Shanghai Intersessional Focuses On Development
The Kimberly Process Certification Scheme (KPCS) intersessional meeting that was held in Shanghai from June 10 to 12 urged all stakeholders to work together to promote the healthy and orderly development of international diamond industry.
The KP chair for 2014 vice minister Wei Chuanzhong chaired the intersessional meeting. Among the officials that addressed the Intersessional were World Diamond Council president Edward Asscher, civil society groups representative Alan Martin, Mayor of Shanghai Yang Xiong, and Zhi Shuping, a minister from the General Administration of Quality Supervision, Inspection and Quarantine (AQSIQ) of the People’s Republic of China, a ministerial administrative organ directly under the State Council.
At the opening session, Yang Xiong extended a warm welcome to all delegates, adding that the KPCS was an important international cooperation scheme.
“The diamond and jewellery industry in Shanghai dates back to very early times, and Shanghai used to be the biggest manufacturing and consuming city in the Far East. Entering into the 21st century, the annual diamond transaction volume of Shanghai grew at a rate of 40%, and Shanghai is now the central city of diamond trading in China,” Yang stated. He added that Shanghai is currently in a new stage of deepening reform and extending opening up to the outside world, with the establishment of the China (Shanghai) Pilot Free Trade Zone.
“Together with other parts of the world, Shanghai will proactively publicise the functions of the KPCS to enhance consumers’ confidence and work together to promote the healthy and orderly development of the international diamond industry,” Yang noted.
Zhi Shuping affirmed the important role of KPCS in implementing UN resolutions, combating conflict diamond, safeguarding regional peace and stability, and promoting development of the
Today, as the second largest diamond consuming country and the fourth largest rough diamond trading country, China is willing to make active contributions to the development of KPCS and the international diamond industry.”
international diamond industry. He also appreciated the development and progress achieved by the KP in the past 10 years. Zhi pointed out that as one of the permanent members of the UN Security Council and one of the founding members of the KPCS, China has been strictly abiding by relevant UN resolutions and KPCS schemes.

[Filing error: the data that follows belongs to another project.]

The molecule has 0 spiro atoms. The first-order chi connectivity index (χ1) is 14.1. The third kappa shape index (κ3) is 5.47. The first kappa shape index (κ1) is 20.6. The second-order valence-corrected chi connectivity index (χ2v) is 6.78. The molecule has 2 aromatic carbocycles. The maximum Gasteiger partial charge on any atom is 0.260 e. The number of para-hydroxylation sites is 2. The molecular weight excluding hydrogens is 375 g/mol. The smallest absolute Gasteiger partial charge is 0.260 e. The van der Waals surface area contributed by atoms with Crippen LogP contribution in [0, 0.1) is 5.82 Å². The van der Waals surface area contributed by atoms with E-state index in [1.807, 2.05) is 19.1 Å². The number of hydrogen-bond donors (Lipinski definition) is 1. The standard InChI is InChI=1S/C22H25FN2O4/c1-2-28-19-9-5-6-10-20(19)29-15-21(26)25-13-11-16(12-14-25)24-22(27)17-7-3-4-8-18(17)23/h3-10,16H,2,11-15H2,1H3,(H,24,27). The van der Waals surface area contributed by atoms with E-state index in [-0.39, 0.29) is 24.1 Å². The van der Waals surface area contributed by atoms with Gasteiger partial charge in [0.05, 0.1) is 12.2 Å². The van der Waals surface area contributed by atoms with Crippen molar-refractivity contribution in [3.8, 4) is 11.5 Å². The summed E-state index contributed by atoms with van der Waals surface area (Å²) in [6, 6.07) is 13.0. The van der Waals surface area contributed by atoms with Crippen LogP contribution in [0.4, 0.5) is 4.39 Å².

“Today, as the second largest diamond consuming country and the fourth largest rough diamond trading country, China is willing to make active contributions to the development of KPCS and the international diamond industry,” he said.
Zhi also put forward three proposals for this intersessional meeting: “First, strengthen communication to practically promote the development of all aspects of the Kimberly Process; second, learn from each other for valuable experiences and make joint efforts for the development of the process; and third, to consolidate and deepen our as-valuable-as-diamond friendship with this intersessional meeting.”
Wei Chuanzhong reviewed achievements made by KPCS since his chairmanship in helping and promoting the diamond industry development. Wei noted that the KPCS, with 54 participants representing 81 countries, and with active participation of the diamond industry as well as civil society organisations, is the most effective global rough diamond supervision scheme.
Wei congratulated Cote d’Ivoire on the lifting of the eight-year ban by the UN on shipment of rough diamonds. He called on the KP family to further strengthen coordination and cooperation, so as to continuously address diamond supervision issues in some conflict areas, to further improve all KP rules and procedures, and to promote the development of the KP in a proactive and feasible way.
In his speech, Asscher stressed that the mandate of the KP should remain focused on eliminating the trade in diamonds from areas of conflict. “The Kimberley Process’s scope should remain limited to disassociating conflict from the rough diamond trade. Our focus should be on improving the KP within this framework,” Asscher said.
“When we look around us there are new initiatives in the diamond and jewellery industry, some are based on profound Corporate Social Responsibility, others have a commercial and marketing effort. All are meant to prove that our diamonds or those specific diamonds marketed by certain organisations are conflict-free and contributing to a wider range of human and social aspects. The same is true today for other initiatives that are close to our hearts. It is our collective responsibility to assess and consider all potential risks, confront them, mitigate them and work in unison and harmony within the Kimberley Process,” he noted. Asscher added that the KPCS needed further innovation and self-improvement to improve the quality of the lives of all stakeholders in the chain of distribution.
Alan Martin stated that it’s important for more public and consumers to get to know and understand KPCS and its role. He said the KPCS should ensure that the legal diamond trade contributes to the economic development of all countries in the world.
The meeting was attended by about 300 delegates from 34 member countries, observers like the World Diamond Council, the African Diamond Producers Association, the Diamond Development Initiative, civil society organisations, and representatives from domestic and overseas diamond companies.
The keynote speeches and group discussions at the intersessional meeting reviewed the work of the KPCS in the first half of 2014 and set the agenda for the rest of the year. The Chinese government delegation consisting of AQSIQ, ministry of foreign affairs, ministry of land and resources and ministry of commerce, too, offered helpful suggestions and advice for the KPCS.
The KP plenary meeting of 2014 will be held in Guangzhou on November 11 this year.